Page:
March 6, 2023
SACRAMENTO, Calif. — For generations, parents across America have taken pride in introducing their children to the game of football, along with the benefits that come with practicing the sport.
Youth football coach Steve Famiano is among the most dedicated to keeping the traditional sport – tackle football – accessible to families wanting their kids in the game at any age.
“My boys stopped playing youth football a long time ago. They’re getting close to being 30-years-old, so I stayed in it because I love the kids in my community,” said Famiano. “(The sport) is a lot more than what you hear about tackle football.”
He launched an ongoing social media campaign in 2018 to preserve youth tackle football.
It came after California Assemblymember Kevin McCarty introduced a bill the same year aiming to restrict tackle football in the state for children 12-years-old and younger.
Though the bill failed, McCarty recently introduced a similar bill with the same goal in mind.
He hopes to pass the bill this time around as more people become aware of brain trauma caused by repeated blows to the head, a common occurrence in tackle football.
While most adults playing tackle football are aware of the risks that come with hit-after-hit to the head, McCarty said children with still-developing brains are often at the mercy of their parents when it comes to participation in sports.
“Tackle football, it’s American as it can be — It’s like apple pie,” said McCarty. “And people don’t want it to change, but there are certain things where government steps in and sets reasonable regulations for young kids.”
The fight for youth tackle football
Though McCarty’s 2018 bill failed, Gov. Gavin Newsom passed new restrictions on youth football below middle school in 2019 that included:
• No more than 30 minutes of full-contact practice per day
• No more than two days of full-contact practice per week
• No full-contact practice during the off season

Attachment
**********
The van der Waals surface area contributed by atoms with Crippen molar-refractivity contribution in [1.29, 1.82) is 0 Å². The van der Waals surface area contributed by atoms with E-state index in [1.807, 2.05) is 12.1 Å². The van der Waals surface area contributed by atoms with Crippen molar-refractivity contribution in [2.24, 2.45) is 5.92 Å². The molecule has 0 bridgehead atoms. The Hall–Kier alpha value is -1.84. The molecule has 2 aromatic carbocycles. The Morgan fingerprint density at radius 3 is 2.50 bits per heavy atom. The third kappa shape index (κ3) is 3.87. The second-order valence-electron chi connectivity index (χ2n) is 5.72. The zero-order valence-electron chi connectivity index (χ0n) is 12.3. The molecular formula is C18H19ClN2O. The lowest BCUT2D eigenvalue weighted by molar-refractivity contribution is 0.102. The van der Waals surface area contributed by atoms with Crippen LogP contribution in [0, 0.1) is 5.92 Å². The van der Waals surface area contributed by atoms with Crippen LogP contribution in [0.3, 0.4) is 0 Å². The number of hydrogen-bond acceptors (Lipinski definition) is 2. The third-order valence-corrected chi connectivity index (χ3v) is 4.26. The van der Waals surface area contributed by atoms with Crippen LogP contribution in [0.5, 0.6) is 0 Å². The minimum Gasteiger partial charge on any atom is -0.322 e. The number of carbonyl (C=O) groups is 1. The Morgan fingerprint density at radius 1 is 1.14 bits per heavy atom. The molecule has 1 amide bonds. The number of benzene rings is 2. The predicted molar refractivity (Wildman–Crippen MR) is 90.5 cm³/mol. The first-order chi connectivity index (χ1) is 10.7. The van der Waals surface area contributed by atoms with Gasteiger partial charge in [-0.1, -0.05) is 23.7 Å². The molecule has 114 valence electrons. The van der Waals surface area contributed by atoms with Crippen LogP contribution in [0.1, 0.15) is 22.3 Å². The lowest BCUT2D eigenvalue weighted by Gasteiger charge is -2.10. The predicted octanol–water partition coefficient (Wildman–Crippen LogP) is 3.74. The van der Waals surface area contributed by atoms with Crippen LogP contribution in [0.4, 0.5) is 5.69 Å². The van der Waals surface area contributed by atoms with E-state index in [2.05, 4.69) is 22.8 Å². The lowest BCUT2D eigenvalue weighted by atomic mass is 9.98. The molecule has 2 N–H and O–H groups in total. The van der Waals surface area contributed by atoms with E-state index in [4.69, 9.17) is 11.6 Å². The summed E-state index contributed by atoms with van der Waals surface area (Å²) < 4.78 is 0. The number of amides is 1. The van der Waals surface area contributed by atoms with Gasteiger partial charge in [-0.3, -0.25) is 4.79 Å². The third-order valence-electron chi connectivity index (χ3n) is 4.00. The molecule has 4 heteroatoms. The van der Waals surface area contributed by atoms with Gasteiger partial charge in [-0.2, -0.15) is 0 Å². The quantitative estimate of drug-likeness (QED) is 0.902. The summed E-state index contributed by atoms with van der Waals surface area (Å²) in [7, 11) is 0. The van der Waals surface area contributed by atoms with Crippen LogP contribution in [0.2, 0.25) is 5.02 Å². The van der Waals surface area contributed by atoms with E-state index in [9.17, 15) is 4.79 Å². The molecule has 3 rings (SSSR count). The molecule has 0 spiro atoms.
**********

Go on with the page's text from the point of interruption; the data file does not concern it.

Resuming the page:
• Greater urgency in evaluating players for head trauma and removing them from the game if necessary
UC Davis Health Sports Medicine Director Dr. Brandee Waite said parents should check out the ‘CDC website HEADS UP’ for easy-to-understand information on youth sports and concussions.
“Connecting with an athletic trainer or someone else who has experience with head injuries and concussions can give some guidance,” said Waite.
Both Waite and McCarty say a safer alternative is flag football that doesn’t require physical contact.
“The 2023 NFL Pro Bowl was a flag football game for the safety of the players. Why can’t we have that for our youth?” asked McCarty.
In 2022, the National Institutes of Neurological Disorders and Stroke updated its page on the brain disease known as chronic traumatic encephalopathy (CTE) to confirm the disease is caused in part by repeated traumatic brain injuries.
UC Davis professor and Elk Grove resident Dr. Bennet Omalu is considered the father of CTE research. He was even portrayed by actor Will Smith in the 2015 film ‘Concussion.’
Retired WWE wrestler and Harvard University football player Chris Nowinsky is a big follower of Omalu’s research. He also earned his Ph.D. in behavioral neuroscience from Boston University.
After his early 2000s athletic career, Nowinsky worked with Omalu to gather data from NFL players suspected to have mental and behavioral health issues. Nowinsky hopes the growing body of CTE research will inform current and perspective tackle football players.
“The problem with football is it’s a fun activity, because your brain doesn’t have pain nerves in it, and you can’t feel the damage you’re getting,” he said. “So kids will tell you they’re having a good time while their brain’s getting damaged.”
Though Nowinsky and McCarty continue advising parents and lawmakers to restrict youth tackle football, Famiano says he doesn’t expect any new laws to pass.
“You’ll hear the spiel of CTE and all this other stuff, and utilizing NFL players to promote that kids shouldn’t play in this and that, but there’s really nothing that has changed since 2018 to 2023 that would make this ban (youth tackle football) bill work,” he said. “So you’re looking to ban a U.S. sport because something may happen to (a kid’s) brain down the road and that’s the key word, right? ‘May’ happen.”
Waite says the younger a child starts taking blows to the head, the longer it will take for them to recover from potential brain injuries.
“It seems that the accumulation of more frequent concussions or numerous concussions can have a bigger effect on their thinking down the line, but there’s no magic number,” she said.